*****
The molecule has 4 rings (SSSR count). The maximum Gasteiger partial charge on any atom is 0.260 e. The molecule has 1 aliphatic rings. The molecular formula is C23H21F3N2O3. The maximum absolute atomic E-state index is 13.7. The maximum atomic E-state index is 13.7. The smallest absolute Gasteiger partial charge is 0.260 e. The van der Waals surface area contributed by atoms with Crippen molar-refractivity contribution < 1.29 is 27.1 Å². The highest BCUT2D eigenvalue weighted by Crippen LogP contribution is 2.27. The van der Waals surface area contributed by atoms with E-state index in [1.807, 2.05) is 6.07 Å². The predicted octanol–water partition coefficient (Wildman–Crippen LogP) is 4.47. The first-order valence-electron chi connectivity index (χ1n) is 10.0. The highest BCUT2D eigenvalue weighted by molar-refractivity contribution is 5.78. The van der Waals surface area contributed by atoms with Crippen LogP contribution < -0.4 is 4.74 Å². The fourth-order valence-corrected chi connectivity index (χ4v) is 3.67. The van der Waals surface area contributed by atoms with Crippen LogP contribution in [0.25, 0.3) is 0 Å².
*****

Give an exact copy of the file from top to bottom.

The molecule has 4 rings (SSSR count). The maximum Gasteiger partial charge on any atom is 0.260 e. The molecule has 1 aliphatic rings. The molecular formula is C23H21F3N2O3. The maximum absolute atomic E-state index is 13.7. The maximum atomic E-state index is 13.7. The smallest absolute Gasteiger partial charge is 0.260 e. The van der Waals surface area contributed by atoms with Crippen molar-refractivity contribution < 1.29 is 27.1 Å². The highest BCUT2D eigenvalue weighted by Crippen LogP contribution is 2.27. The van der Waals surface area contributed by atoms with E-state index in [1.807, 2.05) is 6.07 Å². The predicted octanol–water partition coefficient (Wildman–Crippen LogP) is 4.47. The first-order valence-electron chi connectivity index (χ1n) is 10.0. The highest BCUT2D eigenvalue weighted by molar-refractivity contribution is 5.78. The van der Waals surface area contributed by atoms with Crippen LogP contribution < -0.4 is 4.74 Å². The fourth-order valence-corrected chi connectivity index (χ4v) is 3.67. The van der Waals surface area contributed by atoms with Crippen LogP contribution in [0.25, 0.3) is 0 Å².